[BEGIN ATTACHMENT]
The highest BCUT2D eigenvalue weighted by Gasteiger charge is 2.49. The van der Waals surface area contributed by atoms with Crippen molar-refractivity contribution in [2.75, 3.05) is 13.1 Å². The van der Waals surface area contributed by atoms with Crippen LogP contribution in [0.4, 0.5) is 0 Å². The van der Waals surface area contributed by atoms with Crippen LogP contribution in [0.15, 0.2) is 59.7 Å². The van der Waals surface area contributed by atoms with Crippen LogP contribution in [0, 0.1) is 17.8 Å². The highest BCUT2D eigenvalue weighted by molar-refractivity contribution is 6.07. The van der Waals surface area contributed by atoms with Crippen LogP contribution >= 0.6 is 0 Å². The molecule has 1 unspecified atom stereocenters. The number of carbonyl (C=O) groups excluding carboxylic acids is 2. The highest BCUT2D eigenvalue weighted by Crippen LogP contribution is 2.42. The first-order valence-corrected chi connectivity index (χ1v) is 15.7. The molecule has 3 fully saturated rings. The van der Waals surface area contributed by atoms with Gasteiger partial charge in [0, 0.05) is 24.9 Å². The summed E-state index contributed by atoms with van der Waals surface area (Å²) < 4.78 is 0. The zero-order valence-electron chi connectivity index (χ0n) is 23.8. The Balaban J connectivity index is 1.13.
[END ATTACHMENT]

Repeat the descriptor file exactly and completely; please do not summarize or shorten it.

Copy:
The highest BCUT2D eigenvalue weighted by Gasteiger charge is 2.49. The van der Waals surface area contributed by atoms with Crippen molar-refractivity contribution in [2.75, 3.05) is 13.1 Å². The van der Waals surface area contributed by atoms with Crippen LogP contribution in [0.4, 0.5) is 0 Å². The van der Waals surface area contributed by atoms with Crippen LogP contribution in [0.15, 0.2) is 59.7 Å². The van der Waals surface area contributed by atoms with Crippen LogP contribution in [0, 0.1) is 17.8 Å². The highest BCUT2D eigenvalue weighted by molar-refractivity contribution is 6.07. The van der Waals surface area contributed by atoms with Crippen LogP contribution >= 0.6 is 0 Å². The molecule has 1 unspecified atom stereocenters. The number of carbonyl (C=O) groups excluding carboxylic acids is 2. The highest BCUT2D eigenvalue weighted by Crippen LogP contribution is 2.42. The first-order valence-corrected chi connectivity index (χ1v) is 15.7. The molecule has 3 fully saturated rings. The van der Waals surface area contributed by atoms with Gasteiger partial charge in [0, 0.05) is 24.9 Å². The summed E-state index contributed by atoms with van der Waals surface area (Å²) < 4.78 is 0. The zero-order valence-electron chi connectivity index (χ0n) is 23.8. The Balaban J connectivity index is 1.13.